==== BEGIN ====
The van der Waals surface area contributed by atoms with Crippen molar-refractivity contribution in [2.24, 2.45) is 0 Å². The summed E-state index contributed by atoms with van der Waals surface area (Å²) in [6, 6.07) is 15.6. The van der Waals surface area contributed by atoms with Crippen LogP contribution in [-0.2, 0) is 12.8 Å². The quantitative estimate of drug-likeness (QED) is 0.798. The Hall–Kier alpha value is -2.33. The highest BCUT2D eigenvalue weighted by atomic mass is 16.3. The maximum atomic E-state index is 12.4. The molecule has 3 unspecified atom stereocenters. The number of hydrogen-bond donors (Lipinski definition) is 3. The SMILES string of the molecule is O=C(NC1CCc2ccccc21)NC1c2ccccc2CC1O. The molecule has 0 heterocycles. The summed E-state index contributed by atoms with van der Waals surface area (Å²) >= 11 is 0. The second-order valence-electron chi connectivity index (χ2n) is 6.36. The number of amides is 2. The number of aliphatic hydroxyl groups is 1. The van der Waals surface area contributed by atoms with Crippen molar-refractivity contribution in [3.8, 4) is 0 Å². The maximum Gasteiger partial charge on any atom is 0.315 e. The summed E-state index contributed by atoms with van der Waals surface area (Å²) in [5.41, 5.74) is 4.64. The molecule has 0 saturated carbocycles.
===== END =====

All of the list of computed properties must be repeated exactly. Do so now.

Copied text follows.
The van der Waals surface area contributed by atoms with Crippen molar-refractivity contribution in [2.24, 2.45) is 0 Å². The summed E-state index contributed by atoms with van der Waals surface area (Å²) in [6, 6.07) is 15.6. The van der Waals surface area contributed by atoms with Crippen LogP contribution in [-0.2, 0) is 12.8 Å². The quantitative estimate of drug-likeness (QED) is 0.798. The Hall–Kier alpha value is -2.33. The highest BCUT2D eigenvalue weighted by atomic mass is 16.3. The maximum atomic E-state index is 12.4. The molecule has 3 unspecified atom stereocenters. The number of hydrogen-bond donors (Lipinski definition) is 3. The SMILES string of the molecule is O=C(NC1CCc2ccccc21)NC1c2ccccc2CC1O. The molecule has 0 heterocycles. The summed E-state index contributed by atoms with van der Waals surface area (Å²) >= 11 is 0. The second-order valence-electron chi connectivity index (χ2n) is 6.36. The number of amides is 2. The number of aliphatic hydroxyl groups is 1. The van der Waals surface area contributed by atoms with Crippen molar-refractivity contribution in [3.8, 4) is 0 Å². The maximum Gasteiger partial charge on any atom is 0.315 e. The summed E-state index contributed by atoms with van der Waals surface area (Å²) in [5.41, 5.74) is 4.64. The molecule has 0 saturated carbocycles.